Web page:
State-Of-The-Art Design And Technology Can Meet Both Energy And Comfort Demands
The CFC phaseout has forced facility executives to take a hard look at their HVAC systems. At the same time, current technology offers significant opportunities for energy savings from the heating and cooling system, typically the second-largest energy user in commercial facilities. On top of all that, the definition of comfort has evolved rapidly over the past decade.
At one time, HVAC systems satisfied the comfort issue by simply making sure the work area was warm or cool enough for most occupants. Now, comfort is being refined to include indoor air quality and outside air exchange.
All in all, it’s a tall order: The HVAC system is expected to achieve comfortable conditions for the individual and the masses in the office without harming the delicate global atmosphere. A good example is the CFC phaseout.
Facility executives have three choices: contain CFCs in existing chillers, convert existing units to alternative refrigerants or replace existing machines. Installing new high-efficiency equipment can result in significant energy savings.
Modern HVAC equipment offers improved efficiencies, which are being achieved with better motor performance and better temperature splits in the refrigerant tubes. Today’s HVAC systems also offer better part-load efficiencies than older models. Multi-stack units and horizontal screws run more efficiently at part-load levels than earlier models. The economizer bundles are better than they used to be, so the systems run more efficiently.
The recent improvements in chiller efficiencies are the result of refinements in many small places. Manufacturers have done it by better designed compressors, by improving heat transfers. Every component has been reengineered.
New materials, notably plastics, offer major potential for increased HVAC advances that end up benefiting building owners and managers. New materials make units more efficient, easier to install and more corrosion resistant. HVAC systems are becoming more component oriented so they can be put in after the building is built.
Resolving IAQ via HVAC
One of the biggest challenges facing facility managers today is how to meet ASHRAE’s current standard for outside air exchange. Variable air volume systems and normal applications need to be reexamined to meet ASHRAE fresh air standard.
To maintain energy efficiency and meet the new standard, multi-zone air-handling systems may need some overhauls. The normal unit has two decks — one for warm air and one for cool. Provided air is mostly being recirculated, the two decks work effectively.
With the larger temperature differences involved with increased outside air, a neutral zone also may be needed. In a triple-deck system, the outside air is brought by the heat exchanger to that neutral point, before entering the air stream. The result is returned efficiency to the HVAC system in its heating and cooling modes.
Another promising solution is the use of dessicants to pre-condition air without mechanical cooling.
For buildings undergoing major retrofits, the building’s air should be tested before renovations begin. Establish the levels of existing contaminants, if any, so that you have a point of reference. After renovations, the air quality should be retested. Periodically, additional IAQ tests should be conducted.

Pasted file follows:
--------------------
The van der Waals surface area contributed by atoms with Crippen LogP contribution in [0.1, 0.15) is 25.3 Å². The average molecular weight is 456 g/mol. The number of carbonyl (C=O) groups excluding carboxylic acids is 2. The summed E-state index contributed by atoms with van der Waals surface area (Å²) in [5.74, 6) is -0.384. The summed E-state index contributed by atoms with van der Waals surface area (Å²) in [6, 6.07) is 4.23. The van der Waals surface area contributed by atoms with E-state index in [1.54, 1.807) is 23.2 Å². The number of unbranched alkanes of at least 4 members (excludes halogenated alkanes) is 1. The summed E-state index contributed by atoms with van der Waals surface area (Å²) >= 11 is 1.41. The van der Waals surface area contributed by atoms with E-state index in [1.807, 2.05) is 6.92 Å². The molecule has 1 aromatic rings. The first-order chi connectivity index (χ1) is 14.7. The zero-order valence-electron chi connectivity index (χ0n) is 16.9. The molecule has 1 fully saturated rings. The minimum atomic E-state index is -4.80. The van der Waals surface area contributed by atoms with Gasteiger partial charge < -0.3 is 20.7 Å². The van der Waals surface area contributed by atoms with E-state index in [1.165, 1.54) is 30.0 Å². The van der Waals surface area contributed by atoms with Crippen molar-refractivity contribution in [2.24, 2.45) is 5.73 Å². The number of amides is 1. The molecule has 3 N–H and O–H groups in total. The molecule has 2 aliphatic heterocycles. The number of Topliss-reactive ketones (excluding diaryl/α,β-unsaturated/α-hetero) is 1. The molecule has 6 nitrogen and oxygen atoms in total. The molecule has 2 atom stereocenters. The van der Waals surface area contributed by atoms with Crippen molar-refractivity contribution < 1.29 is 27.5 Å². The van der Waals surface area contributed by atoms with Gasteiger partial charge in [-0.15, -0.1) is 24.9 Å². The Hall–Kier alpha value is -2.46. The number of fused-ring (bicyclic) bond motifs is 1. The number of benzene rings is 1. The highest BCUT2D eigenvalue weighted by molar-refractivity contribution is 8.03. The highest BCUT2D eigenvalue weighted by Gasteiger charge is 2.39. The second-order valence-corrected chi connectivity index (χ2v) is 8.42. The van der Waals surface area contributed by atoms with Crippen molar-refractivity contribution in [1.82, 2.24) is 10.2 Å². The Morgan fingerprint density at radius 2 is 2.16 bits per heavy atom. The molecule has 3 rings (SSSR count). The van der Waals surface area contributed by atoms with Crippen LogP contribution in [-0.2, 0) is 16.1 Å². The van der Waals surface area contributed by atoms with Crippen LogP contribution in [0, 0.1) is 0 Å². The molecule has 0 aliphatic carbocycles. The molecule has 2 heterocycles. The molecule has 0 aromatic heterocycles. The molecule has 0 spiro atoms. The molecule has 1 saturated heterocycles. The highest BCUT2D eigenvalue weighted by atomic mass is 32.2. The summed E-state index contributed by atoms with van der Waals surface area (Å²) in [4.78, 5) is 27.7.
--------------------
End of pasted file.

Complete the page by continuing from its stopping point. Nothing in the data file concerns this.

What should building owners do when indoor air actually is better than outside air, as often is the case in buildings located adjacent to major airports? Filtration for gaseous contaminants can play a major role in cleaning the building’s air. The health care industry already is aware of the importance of air filtration in controlling the spread of airborne pathogens. But other building owners are just beginning to recognize the importance of proper filtration systems.
Many advances have been made in HVAC control technology during the past decade. One of the most recent is the ability to control air flow, temperature and even air quality at individual workstations. Because of metabolism and dress in the office, women often complain that they are too cold, while men are too hot.
Advances in DDCs and control systems give us tools to get better air as well as energy conservation from HVAC systems. Everything now is automatic. We can set certain parameters for temperature and humidity with the outside air economizer.
And we can do so much more with the system to protect the health of the people inside the building. For example, if there is a fire and the smoke-detection system is activated, the HVAC controls can stop the air-handling system and start exhausting smoke from the space while alerting local fire and alarm departments.
Electronics in HVAC systems are becoming more integrated with each other: The air-handling unit knows how much is needed from it, and the chiller knows what each air handler is doing and can adjust itself accordingly.
Further refinements in HVAC system controls are on the near horizon. For example, comfort control that relies on more than the temperature to measure a space’s overall comfort currently is being investigated by researchers, consulting engineers, ASHRAE and building controls manufacturers. Sophisticated comfort control sensors are being developed that will take into account not just the dry-bulb temperature of today’s thermostats but also the mean radiant temperature, air velocity and humidity level.